Government ignores stadia crisis


In what could be viewed as a clear indication that the government is not concerned about sports development, Cabinet yesterday did not discuss the crisis that has befallen local football following a decision by the Confederation of African Football (Caf) on Tuesday to condemn all local football stadiums which were declared unsuitable to host international matches.

Caf this week said Barbourfields, the only venue which was still hosting international matches following the condemnation of the National Sports Stadium last year, no longer met the standards required.

That means all national teams will play their matches outside the country.

Following the Caf bombshell, there has been an outpour of anger from local soccer-loving people, most whom cannot afford to travel outside the country to watch the national team in action.

Football stakeholders were expecting President Emmerson Mnangagwa’s Cabinet that sat yesterday, to include the issue on the meeting’s agenda since it is a national crisis.

However, it emerged that the Executive body that forms the government of the country did not raise the issue for deliberation at their meeting yesterday. Ads

“There was nothing discussed on the matter. It was not raised by anyone,” Chief Secretary to the President and Cabinet Misheck Sibanda told journalists after the meeting.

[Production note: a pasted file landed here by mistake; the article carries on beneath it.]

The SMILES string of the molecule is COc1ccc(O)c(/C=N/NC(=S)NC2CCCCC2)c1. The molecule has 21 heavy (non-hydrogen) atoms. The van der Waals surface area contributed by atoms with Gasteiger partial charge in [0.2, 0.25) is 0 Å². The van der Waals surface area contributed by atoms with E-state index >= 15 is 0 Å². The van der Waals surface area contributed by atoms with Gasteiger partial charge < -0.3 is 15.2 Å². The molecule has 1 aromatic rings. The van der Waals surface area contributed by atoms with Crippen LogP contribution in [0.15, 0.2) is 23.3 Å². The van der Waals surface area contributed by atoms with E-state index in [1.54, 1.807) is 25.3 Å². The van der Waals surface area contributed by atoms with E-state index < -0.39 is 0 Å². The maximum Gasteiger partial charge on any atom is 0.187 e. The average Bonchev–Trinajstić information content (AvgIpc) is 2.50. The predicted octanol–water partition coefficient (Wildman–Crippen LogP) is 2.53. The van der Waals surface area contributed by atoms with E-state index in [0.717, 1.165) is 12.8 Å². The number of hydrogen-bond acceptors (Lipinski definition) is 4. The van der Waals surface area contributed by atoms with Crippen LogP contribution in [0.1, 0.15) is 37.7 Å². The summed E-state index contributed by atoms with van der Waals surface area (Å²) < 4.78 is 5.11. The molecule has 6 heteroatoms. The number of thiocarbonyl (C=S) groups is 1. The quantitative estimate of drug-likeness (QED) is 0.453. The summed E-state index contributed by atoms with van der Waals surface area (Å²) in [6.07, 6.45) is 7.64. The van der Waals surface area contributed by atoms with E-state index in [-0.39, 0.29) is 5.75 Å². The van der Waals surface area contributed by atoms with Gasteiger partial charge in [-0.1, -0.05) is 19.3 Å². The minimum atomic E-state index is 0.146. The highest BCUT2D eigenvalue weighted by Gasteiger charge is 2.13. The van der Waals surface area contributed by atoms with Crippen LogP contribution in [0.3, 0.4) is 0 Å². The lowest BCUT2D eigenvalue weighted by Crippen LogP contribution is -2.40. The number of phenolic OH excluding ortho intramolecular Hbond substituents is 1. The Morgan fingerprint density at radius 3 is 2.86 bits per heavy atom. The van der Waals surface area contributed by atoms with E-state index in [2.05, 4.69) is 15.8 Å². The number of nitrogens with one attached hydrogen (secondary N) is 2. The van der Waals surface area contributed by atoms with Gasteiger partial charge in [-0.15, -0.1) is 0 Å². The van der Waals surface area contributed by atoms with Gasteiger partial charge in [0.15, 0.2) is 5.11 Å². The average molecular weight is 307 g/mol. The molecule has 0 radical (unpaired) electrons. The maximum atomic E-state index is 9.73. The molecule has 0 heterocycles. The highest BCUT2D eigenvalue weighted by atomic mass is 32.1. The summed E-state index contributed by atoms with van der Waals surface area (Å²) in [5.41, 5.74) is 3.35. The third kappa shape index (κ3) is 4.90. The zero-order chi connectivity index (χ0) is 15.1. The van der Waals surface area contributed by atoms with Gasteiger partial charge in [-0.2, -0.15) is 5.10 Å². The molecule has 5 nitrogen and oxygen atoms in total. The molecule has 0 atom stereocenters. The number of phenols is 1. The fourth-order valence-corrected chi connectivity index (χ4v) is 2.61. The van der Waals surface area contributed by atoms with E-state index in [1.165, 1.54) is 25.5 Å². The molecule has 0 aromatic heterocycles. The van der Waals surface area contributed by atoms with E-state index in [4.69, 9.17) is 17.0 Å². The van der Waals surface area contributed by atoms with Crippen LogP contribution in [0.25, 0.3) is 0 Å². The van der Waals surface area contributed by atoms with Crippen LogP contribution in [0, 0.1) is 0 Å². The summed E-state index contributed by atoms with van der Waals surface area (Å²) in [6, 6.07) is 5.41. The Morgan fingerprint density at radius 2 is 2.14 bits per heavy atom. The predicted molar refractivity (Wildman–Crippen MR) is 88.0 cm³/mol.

“Maybe if the (Sports) minister (Kirsty Coventry) was there, she could have raised it.”

This was in response to questions on whether government was committed to promoting sports in the country in the wake of deteriorating sporting facilities.

When reached for a comment, Coventry said: “I am not talking about Caf. I am waiting for a few bits and pieces in terms of information before I make a statement.”

She promised to issue the statement today.

Government owns the National Sports Stadium which has suffered neglect, while Barbourfields is owned by the Bulawayo City Council. Rufaro, the other facility that used to host international matches before it was also condemned, is owned by Harare City Council.

Harare City Council, also accused of neglecting its facilities, yesterday said it was making efforts to refurbish its stadiums, including Gwanzura.

Zimbabwe was due to host Algeria in a 2021 African Cup of Nations (Afcon) Group H qualifier in March, but that game is now set to be played outside the country after the condemnation.

There is also another Group H Afcon match against Zambia that Zimbabwe should host, and 2022 Fifa World Cup qualifiers that start later this year, and there are genuine fears that they will all be played at neutral venues.

Premier Soccer League champions FC Platinum and Highlanders, who are set to participate in the Caf Confederations Cup this year, will also be affected as they will play their matches out of the country.

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